Because of you I’m alive, Mom, and I’m so, so grateful for that. Because of you I’ve survived this long and gotten a chance to know my small part of the world. But it’s not enough. It’s not your fault. It’s this impossible life.

I’m not doing this just because of Olly. Or maybe I am. I don’t know. I don’t know how to explain it. It’s Olly and it’s not-Olly at the same time. It’s like I can’t look at the world in the old way anymore. I found this new part of myself when I met him and the new part doesn’t know how to stay quiet and still and just observe.

Do you remember when we read The Little Prince together for the first time? I was so upset that he died in the end. I didn’t understand how he could choose death just so he could get back to his rose.

I think I understand it now. He wasn’t choosing to die. His rose was his whole life. Without her, he wasn’t really alive.

I don’t know, Mom. I don’t know what I’m doing only that I have to. Sometimes I wish I could go back to the way I was before, before I knew anything. But I can’t.

I’m sorry. Forgive me. I love you.

- Maddy

The Five Senses


The alarm’s keypad tries to announce my escape by emitting a loud BEEP each time I press a number. I can only hope that the sound is too unexpected and my mom’s room too far away from the door for her to hear it.

The door unseals with a sigh.

I’m Outside.

The world is so quiet it roars.


The front-door handle is metal-cool and smooth, almost slippery. It’s easy to let go of it, and I do.


It’s 4 a.m. and too dark for detail. My eyes take in only the general shape of things, fuzzy silhouettes against the night sky. Large tree, smaller tree, steps, garden, stone path leading to a gate with a picket fence on either side. Gate, gate, gate.


I’m in Olly’s garden. The air is full, ripe with scent—flowers, earth, my expanding fear. I store it away in my lungs. I toss pebbles at his window, willing him to come out.


Olly’s in front of me, stunned. I don’t say anything. I press my lips to his. At first he’s frozen, uncertain and unyielding, but then he’s not. All at once, he pulls me tight against him. One of his hands is in my hair and the other one is gripping my waist.

He tastes just like I remember.

Other Worlds

We come to our senses.

Well, Olly comes to his. He pulls away, grips my shoulders with both hands. “What are you doing out here? Are you all right? Is something wrong? Is your mom OK?”

I’m all bravado. “I’m fine. She’s fine. I’m running away.”

The light from his room above casts just enough light so I can see confusion across the planes of his face.

“I don’t understand,” he says.

I take a deep breath, but freeze midway.

The night air is cold and moist and heavy and completely unlike any air I’ve ever breathed.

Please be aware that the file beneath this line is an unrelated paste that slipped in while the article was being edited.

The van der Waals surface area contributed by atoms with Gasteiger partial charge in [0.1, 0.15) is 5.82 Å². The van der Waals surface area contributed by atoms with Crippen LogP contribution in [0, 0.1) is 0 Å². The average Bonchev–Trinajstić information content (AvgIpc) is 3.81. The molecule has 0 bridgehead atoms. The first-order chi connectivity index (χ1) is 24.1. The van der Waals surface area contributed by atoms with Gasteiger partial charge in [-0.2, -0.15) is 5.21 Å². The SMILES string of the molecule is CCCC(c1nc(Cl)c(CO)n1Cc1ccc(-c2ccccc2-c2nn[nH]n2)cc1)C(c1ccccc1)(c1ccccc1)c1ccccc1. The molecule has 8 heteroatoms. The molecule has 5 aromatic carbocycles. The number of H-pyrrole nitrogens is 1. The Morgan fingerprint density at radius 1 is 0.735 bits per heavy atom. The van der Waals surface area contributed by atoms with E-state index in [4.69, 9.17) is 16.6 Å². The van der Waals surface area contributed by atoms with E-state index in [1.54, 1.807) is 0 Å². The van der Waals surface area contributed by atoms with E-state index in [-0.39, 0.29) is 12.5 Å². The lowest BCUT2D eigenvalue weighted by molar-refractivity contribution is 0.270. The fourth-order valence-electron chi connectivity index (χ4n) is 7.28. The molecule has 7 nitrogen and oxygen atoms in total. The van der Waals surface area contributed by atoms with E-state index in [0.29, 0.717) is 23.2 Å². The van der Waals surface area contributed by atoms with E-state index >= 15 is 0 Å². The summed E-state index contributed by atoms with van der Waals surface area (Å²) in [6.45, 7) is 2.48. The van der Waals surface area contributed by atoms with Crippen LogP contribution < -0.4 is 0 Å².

I try to unbreathe it, to expel it from my lungs. My lips tingle and I’m light-headed. Is that just fear, or is it something else?

“Maddy, Maddy,” he whispers against my ear. “What have you done?”

I can’t answer. My throat is blocked like I’ve swallowed a stone.

“Try not to breathe,” he says, and starts guiding me back to my house.

I let him pull me for a second, maybe two, but then I stop moving.

“What is it? Can you walk? Do you need me to carry you?”

I shake my head and pull my hand from his.

I take a sip of night air. “I said I’m running away.”

He makes a sound like a growl. “What are you talking about? Do you have a death wish?”

“Opposite,” I say. “Will you help me?”

“With what?”

“I don’t have a car. I don’t know how to drive. I don’t know anything about the world.”

He makes another sound halfway between a growl and a laugh. I wish I could see his eyes in the dark.

Something slams. A door? I grab his hands and pull us both flat against the side of his house. “What was that?”

“Jesus. A door. From my house.”

I press myself flatter against the wall, trying to disappear. I peek over to the path leading from my house, fully expecting to see my mother coming down it. But she’s not there.

I close my eyes. “Take me to the roof.”


“I’ll explain everything.”

My entire plan hangs on him helping me. I didn’t really consider what would happen if he refused.

We are quiet for one breath. And then two. And then three.

He takes my hand and guides me around to the side of his house furthest from mine. There’s a tall ladder leading to the roof.

“Are you afraid of heights?” he asks.

“I don’t know.” I start climbing.

I duck down as soon as we get to the roof, but Olly says there’s no need.

“Most people don’t look up anyway,” he says.

It takes a few minutes for my heart to return to normal.

Olly folds himself down with his usual unusual grace. I’m happy to watch him move.

“So, what now?” he asks after a time.

I look around. I’d always wanted to know what he did up here. The roof is gabled in parts, but we’re sitting in a flat section toward the back. I make out shapes: a small wooden table with a mug, a lamp, and some crumpled papers. Maybe he writes up here, composes bad poetry. Limericks.


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